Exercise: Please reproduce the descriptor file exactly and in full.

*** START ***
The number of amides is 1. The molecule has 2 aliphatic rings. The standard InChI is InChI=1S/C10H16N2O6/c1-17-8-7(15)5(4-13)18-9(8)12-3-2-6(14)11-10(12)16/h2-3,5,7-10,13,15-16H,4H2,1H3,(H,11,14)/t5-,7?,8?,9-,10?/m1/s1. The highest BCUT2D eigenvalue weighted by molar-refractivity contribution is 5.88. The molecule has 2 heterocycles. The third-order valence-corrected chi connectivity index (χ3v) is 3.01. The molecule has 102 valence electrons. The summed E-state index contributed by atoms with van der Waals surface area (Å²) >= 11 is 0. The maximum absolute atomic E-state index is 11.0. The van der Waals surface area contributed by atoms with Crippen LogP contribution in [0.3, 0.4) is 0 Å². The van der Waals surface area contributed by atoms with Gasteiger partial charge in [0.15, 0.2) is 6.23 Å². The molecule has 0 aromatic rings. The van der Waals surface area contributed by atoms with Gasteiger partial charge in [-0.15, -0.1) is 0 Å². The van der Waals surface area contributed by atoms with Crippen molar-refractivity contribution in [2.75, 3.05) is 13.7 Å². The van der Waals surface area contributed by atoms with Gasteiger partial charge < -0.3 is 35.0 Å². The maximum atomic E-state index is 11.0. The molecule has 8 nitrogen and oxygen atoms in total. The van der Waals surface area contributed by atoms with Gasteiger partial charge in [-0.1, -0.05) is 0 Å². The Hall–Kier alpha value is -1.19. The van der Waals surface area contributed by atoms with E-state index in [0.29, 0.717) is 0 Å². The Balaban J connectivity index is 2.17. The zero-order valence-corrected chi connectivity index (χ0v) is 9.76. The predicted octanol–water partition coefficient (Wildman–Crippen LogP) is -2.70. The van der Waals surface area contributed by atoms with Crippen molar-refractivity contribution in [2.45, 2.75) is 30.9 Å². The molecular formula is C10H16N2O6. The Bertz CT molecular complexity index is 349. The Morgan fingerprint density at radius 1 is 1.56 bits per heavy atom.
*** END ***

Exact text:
The number of amides is 1. The molecule has 2 aliphatic rings. The standard InChI is InChI=1S/C10H16N2O6/c1-17-8-7(15)5(4-13)18-9(8)12-3-2-6(14)11-10(12)16/h2-3,5,7-10,13,15-16H,4H2,1H3,(H,11,14)/t5-,7?,8?,9-,10?/m1/s1. The highest BCUT2D eigenvalue weighted by molar-refractivity contribution is 5.88. The molecule has 2 heterocycles. The third-order valence-corrected chi connectivity index (χ3v) is 3.01. The molecule has 102 valence electrons. The summed E-state index contributed by atoms with van der Waals surface area (Å²) >= 11 is 0. The maximum absolute atomic E-state index is 11.0. The van der Waals surface area contributed by atoms with Crippen LogP contribution in [0.3, 0.4) is 0 Å². The van der Waals surface area contributed by atoms with Gasteiger partial charge in [0.15, 0.2) is 6.23 Å². The molecule has 0 aromatic rings. The van der Waals surface area contributed by atoms with Gasteiger partial charge in [-0.15, -0.1) is 0 Å². The van der Waals surface area contributed by atoms with Crippen molar-refractivity contribution in [2.75, 3.05) is 13.7 Å². The van der Waals surface area contributed by atoms with Gasteiger partial charge < -0.3 is 35.0 Å². The maximum atomic E-state index is 11.0. The molecule has 8 nitrogen and oxygen atoms in total. The van der Waals surface area contributed by atoms with Gasteiger partial charge in [-0.1, -0.05) is 0 Å². The Hall–Kier alpha value is -1.19. The van der Waals surface area contributed by atoms with E-state index in [0.29, 0.717) is 0 Å². The Balaban J connectivity index is 2.17. The zero-order valence-corrected chi connectivity index (χ0v) is 9.76. The predicted octanol–water partition coefficient (Wildman–Crippen LogP) is -2.70. The van der Waals surface area contributed by atoms with Crippen molar-refractivity contribution in [2.45, 2.75) is 30.9 Å². The molecular formula is C10H16N2O6. The Bertz CT molecular complexity index is 349. The Morgan fingerprint density at radius 1 is 1.56 bits per heavy atom.